Tanya and I both went on another marshrutka—both journeys are about 80 kms and take 2 hours—to spend the day at Bakhchisaray, the capital of the Crimea Khanate from the time that it split from the Golden Horde in the fifteenth century until Prince Potemkin took over the peninsular for Russia in 1783. Of all the sights I have seen east of the Curzon line, this is one of the most exotic.

There are three places to visit. The first is the headquarters of the Khanate when it was independent, and a fearsome military threat to Russia. The Khan could muster over 100,000 horsemen to thunder up the empty steppe to the Russian borderlands and capture anything up to 10,000 people to sell into slavery, through Greek merchants who disposed of them in the markets of the Levant. Many etymologists think that the reason the Russian people are known in the West as Slavs is because they were first encountered in large numbers as slaves pulling the oars of Ottoman galleys.

The fort is at the top of an incredible cliff, but it is known now as the Chufut-Kale, which means “Jewish Fortress”. That is what it became when the Khans handed it over to tradesmen after they moved down to more lavish and comfortable quarters in the town of Bakhchisaray. But the Jews deserted it in the nineteenth century and now the winds off the steppe whistle through the open windows of the cave fortresses, the old courtyards and synagogue (see top picture), and around the enormous tomb of the daughter of Tokhtamysh, the Khan who defeated the Russians two years after their victory at Kulikovo Polye in 1380.

In the seventeenth century, the Khans moved a thousand feet down into the valley of the Churuk-Suv, where they built a walled compound which is one of the most atmospheric assemblages of buildings I have seen, reminiscent of the Alhambra in Spain (though much smaller). It contains a mosque, a harem, a library, living quarters, a cemetery and beautiful, quiet gardens. Indoors, the sense of placid calm is enhanced by the mottled light coming through the multi-coloured windows which take the glare off the fierce heat outside. In the middle of it all, of course, is the Bakhchisaraisky Fontan, immortalised by Pushkin.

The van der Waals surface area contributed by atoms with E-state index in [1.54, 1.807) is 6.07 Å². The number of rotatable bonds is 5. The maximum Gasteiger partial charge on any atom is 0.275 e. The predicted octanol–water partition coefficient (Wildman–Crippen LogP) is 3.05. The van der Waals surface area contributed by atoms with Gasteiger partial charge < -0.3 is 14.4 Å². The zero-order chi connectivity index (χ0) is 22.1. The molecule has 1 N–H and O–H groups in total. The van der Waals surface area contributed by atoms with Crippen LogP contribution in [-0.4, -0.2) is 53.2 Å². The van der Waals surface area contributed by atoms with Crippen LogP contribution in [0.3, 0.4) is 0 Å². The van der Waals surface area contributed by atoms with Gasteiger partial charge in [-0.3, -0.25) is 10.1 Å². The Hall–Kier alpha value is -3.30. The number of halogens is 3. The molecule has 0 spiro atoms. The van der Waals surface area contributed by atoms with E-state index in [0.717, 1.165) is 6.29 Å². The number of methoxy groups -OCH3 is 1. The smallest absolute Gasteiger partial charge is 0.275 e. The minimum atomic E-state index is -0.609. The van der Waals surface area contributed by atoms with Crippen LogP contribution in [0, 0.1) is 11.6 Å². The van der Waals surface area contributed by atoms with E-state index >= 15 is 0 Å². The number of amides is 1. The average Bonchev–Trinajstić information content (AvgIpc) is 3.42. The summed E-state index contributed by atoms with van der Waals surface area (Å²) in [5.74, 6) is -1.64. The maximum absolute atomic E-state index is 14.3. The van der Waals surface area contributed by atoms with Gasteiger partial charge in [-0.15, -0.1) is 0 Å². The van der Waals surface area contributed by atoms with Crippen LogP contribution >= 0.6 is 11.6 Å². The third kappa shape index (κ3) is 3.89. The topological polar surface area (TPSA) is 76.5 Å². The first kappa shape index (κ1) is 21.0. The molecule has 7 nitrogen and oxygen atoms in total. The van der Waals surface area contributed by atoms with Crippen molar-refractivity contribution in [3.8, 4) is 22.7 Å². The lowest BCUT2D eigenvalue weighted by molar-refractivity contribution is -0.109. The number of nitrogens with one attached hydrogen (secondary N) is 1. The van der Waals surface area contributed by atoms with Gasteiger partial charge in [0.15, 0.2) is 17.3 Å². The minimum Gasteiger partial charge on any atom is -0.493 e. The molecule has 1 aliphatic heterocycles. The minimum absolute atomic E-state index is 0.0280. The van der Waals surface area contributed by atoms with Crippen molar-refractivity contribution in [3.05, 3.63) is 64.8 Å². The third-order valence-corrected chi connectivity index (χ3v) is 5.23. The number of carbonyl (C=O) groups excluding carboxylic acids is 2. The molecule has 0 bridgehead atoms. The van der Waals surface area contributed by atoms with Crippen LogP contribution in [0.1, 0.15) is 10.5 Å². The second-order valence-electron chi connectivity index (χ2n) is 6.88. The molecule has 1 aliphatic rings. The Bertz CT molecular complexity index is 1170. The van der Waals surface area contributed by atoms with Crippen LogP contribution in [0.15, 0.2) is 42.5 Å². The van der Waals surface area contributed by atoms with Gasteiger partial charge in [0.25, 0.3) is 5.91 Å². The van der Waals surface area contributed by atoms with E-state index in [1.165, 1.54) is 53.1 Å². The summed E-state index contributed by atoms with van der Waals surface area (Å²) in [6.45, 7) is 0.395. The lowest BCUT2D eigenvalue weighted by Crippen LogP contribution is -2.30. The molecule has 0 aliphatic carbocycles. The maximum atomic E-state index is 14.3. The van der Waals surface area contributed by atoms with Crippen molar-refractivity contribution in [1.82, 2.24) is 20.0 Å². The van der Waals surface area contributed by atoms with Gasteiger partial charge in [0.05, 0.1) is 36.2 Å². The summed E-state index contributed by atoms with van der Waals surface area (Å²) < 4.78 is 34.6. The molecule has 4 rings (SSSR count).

Between the fortress and the palace, half-way up the cliffs, lies perhaps the most bizarre structure of them all, namely the Monastery of the Caves. Here, dug into the soft rock are innumerable Orthodox monastic cells and, in the middle of them, the Uspensky Monastery of the Caves—a whole church carved into the hillside, and devoted to a different God than that for whom the synagogue above in the Chufut-Kale or the mosque below in the Khan’s Palace were built.

Space prevents further description of the attractions of the Crimea, but they are many, including, for example, Chekhov’s house in the suburbs of Yalta, and the Massandra Palace and winzavod which are not far from the Pensionat Avgust. The best time to visit is late May to early June, or September and October, unless of course you need extreme heat in order to chill properly

How to get there:

You can fly to Simferopol, but it is not cheap, unless you change planes in Kiev, as Tanya did, and suffer long delays, poor service etc. And that flight costs the same as the train (8,500 roubles) where you get a comfortable coupe berth with, in my case, pleasant travelling companions, not to mention the ability to bring back to Moscow several large flagons of Crimean wine ( I particularly recommend the Chorny Polkovnik, which I would describe as port without the ponce or the price). The Pensionat Avgust can be seen at (050-915-34-85). We were in room 9. Tell Olga Nikolaevna that I sent you!